Weekly Market Insights 01.30.23
A Winning Start!
Equity markets have greeted the New Year with a remarkable rally. For the week, the Dow Industrials rose 1.81%, the S&P 500 rose 2.47%, and the NASDAQ led the field gaining 4.32%. One interesting observation is that the New Year gains are in reverse order of last year’s losses, with the tech-heavy NASDAQ outperforming year to date after underperforming significantly last year. It will be interesting to see if the market will close the first month of the year with momentum. There is a lot to learn this coming week.
All eyes will be on the Federal Reserve with the Open Market Committee Meeting taking place Tuesday and Wednesday of this week. The question on all investors’ minds is, will the Fed appear a bit more dovish, or will they keep their foot on the monetary brake? That question will be answered by Chairman Powell on Wednesday. If Powell’s presentation does not portray confidence that their policy has been effective and that they can be less aggressive going forward, then this past month’s gains may evaporate in a hurry.
Interestingly, the European Central Bank (ECB) and the Bank of Japan appear to be increasing the aggressiveness of their monetary tightening campaigns. This does make sense since they lagged behind when the Fed first started tightening, and has been made obvious by recent changes in currency valuations. The U.S. dollar has been falling relative to the Euro and Yen. Many investors worry about this and think it indicates broader weakness in the U.S. In fact, many are concerned about the U.S. trade deficit. As we have written in the past, a trade deficit is not really a bad thing, and, with relatively open monetary and trade systems, a cheaper currency encourages balanced trade. In very simple terms, if the dollar gets cheaper versus the Euro, Europeans look at U.S. goods as if they are on sale. This can be very positive for the United States.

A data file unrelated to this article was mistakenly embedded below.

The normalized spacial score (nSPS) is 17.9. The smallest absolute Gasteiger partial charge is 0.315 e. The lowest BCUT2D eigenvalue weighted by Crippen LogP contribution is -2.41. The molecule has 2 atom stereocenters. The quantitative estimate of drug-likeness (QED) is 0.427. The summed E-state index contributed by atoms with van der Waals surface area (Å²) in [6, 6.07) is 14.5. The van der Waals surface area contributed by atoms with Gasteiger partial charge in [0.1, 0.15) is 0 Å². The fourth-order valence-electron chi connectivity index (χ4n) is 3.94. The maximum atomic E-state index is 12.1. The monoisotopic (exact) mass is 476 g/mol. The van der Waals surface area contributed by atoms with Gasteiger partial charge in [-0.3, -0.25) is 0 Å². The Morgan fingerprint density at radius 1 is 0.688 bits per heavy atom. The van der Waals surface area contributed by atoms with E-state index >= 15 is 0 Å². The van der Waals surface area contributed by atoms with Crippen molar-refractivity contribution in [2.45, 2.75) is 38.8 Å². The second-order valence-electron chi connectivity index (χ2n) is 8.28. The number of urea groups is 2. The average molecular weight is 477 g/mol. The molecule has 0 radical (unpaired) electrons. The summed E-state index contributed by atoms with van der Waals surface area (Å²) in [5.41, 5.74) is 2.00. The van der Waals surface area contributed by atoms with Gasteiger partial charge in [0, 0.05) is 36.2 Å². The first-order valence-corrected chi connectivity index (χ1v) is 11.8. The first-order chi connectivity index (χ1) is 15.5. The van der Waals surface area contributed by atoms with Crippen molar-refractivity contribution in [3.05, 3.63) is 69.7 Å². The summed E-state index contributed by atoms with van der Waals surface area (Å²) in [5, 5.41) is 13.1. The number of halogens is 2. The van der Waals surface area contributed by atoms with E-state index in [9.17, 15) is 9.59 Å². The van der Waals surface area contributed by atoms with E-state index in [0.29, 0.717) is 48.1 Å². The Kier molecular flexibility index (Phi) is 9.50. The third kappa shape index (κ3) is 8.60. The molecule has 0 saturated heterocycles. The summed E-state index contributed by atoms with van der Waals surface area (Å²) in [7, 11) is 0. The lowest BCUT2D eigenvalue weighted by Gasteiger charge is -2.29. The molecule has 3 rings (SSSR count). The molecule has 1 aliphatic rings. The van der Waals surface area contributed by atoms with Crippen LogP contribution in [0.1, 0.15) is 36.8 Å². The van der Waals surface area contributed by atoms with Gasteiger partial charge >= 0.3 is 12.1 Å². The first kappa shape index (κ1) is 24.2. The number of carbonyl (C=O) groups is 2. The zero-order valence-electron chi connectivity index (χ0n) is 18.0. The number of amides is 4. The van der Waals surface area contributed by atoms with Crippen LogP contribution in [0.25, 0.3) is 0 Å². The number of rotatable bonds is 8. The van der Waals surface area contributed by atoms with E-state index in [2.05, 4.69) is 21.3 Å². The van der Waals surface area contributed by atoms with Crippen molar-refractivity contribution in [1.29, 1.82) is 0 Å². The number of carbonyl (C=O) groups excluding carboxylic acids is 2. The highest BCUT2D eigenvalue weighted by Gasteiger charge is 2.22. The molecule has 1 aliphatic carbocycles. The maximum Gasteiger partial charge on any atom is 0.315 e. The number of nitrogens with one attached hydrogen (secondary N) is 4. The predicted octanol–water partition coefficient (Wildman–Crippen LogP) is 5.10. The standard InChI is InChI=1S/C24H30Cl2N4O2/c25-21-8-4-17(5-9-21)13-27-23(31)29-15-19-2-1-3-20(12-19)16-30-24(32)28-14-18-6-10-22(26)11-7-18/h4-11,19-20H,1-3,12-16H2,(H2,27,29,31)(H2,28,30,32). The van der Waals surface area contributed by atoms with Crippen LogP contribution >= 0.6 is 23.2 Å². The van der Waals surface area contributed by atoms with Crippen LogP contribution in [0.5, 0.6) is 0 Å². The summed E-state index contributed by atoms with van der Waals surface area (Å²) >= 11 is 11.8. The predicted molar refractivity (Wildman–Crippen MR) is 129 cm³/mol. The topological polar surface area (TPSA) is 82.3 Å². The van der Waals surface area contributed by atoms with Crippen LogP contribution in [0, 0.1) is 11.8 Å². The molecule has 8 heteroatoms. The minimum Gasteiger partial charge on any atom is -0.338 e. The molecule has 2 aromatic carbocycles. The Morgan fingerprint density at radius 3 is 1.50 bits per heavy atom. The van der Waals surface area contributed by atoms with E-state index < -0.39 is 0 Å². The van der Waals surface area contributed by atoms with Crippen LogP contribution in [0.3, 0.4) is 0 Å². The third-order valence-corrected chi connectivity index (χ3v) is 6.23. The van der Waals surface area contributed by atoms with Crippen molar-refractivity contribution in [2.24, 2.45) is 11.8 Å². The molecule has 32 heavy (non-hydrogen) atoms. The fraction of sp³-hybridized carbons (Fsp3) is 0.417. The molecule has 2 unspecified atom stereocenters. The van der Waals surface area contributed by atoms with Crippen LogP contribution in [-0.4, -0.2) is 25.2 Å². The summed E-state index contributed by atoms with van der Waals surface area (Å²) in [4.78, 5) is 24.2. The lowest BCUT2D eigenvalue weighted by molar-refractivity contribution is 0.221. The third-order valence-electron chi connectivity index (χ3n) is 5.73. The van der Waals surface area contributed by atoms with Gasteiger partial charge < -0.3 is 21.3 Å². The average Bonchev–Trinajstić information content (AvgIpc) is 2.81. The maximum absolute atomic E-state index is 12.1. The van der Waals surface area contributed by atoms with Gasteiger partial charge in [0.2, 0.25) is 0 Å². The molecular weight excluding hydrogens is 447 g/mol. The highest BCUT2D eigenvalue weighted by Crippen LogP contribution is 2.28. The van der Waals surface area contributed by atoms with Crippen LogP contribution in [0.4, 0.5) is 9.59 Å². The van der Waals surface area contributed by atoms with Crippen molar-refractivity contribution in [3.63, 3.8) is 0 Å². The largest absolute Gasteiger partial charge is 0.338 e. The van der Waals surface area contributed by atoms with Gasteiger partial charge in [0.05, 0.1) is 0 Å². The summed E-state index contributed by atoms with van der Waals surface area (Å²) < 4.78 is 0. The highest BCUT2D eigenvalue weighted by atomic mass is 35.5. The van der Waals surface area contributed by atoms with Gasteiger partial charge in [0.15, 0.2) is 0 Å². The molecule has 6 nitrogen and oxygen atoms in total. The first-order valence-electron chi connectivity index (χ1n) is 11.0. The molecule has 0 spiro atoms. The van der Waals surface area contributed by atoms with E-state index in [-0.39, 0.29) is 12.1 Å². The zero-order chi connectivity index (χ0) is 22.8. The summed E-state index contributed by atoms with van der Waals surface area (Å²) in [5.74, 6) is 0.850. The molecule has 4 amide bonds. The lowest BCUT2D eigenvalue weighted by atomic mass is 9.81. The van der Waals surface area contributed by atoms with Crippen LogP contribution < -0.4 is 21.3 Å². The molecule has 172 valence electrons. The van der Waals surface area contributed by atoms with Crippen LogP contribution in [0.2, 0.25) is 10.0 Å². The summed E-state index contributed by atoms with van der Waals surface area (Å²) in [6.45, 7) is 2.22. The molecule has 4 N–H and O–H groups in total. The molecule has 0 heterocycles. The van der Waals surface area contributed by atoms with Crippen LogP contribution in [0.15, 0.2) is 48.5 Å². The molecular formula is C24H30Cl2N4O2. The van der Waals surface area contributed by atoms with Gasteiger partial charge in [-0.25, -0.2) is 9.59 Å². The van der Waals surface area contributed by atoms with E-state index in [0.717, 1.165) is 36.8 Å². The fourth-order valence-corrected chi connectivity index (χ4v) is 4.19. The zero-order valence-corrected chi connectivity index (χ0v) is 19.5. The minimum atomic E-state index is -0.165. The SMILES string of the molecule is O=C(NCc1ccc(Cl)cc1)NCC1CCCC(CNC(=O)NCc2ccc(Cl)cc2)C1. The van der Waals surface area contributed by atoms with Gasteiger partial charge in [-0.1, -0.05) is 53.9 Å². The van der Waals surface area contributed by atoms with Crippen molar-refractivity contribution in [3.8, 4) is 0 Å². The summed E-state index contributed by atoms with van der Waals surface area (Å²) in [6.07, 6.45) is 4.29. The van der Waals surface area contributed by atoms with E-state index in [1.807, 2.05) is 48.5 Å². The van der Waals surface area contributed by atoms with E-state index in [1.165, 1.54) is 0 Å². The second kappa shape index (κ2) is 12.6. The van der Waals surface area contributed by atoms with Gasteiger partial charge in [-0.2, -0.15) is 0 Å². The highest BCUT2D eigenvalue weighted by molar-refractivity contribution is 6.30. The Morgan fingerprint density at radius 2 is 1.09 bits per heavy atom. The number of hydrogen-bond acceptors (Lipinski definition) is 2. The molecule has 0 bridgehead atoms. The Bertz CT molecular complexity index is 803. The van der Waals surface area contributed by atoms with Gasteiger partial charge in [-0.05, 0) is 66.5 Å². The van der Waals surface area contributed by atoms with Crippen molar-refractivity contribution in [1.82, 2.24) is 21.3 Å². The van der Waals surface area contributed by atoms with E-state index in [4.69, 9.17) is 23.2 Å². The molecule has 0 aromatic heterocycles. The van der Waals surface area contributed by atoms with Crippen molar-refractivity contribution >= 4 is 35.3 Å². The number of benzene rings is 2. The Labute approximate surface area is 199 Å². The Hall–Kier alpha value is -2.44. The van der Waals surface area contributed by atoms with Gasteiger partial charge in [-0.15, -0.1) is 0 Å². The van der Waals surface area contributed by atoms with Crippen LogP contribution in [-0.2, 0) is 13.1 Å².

We are still waiting to see what will happen with the debt ceiling, but we believe that somehow they will come to a last minute third quarter compromise. Unfortunately, this is an ongoing unresolved issue that will weigh on investors’ minds, and the associated rhetoric will likely contribute to market volatility.
Along with what we have written about today, both China and the Ukraine pose very real potential problems for the global economy. We don’t pretend to be very good at analyzing war, but we will have much more on China next week.
Investors appear fairly comfortable at the moment, but, all the built up confidence can disappear in the blink of an eye. This week, all depends on Chairman Powell and the Fed. Even though markets are doing well, we believe investor confidence is shallow. Under the circumstances, investors are wise to remain neutral in their portfolios.
A very interesting book about the Fed and its policy making is 21st Century Monetary Policy by Ben S. Bernanke. It is not about the theory of monetary policy, but how monetary policy is made and how decision making has changed over the years.
Read pdf here.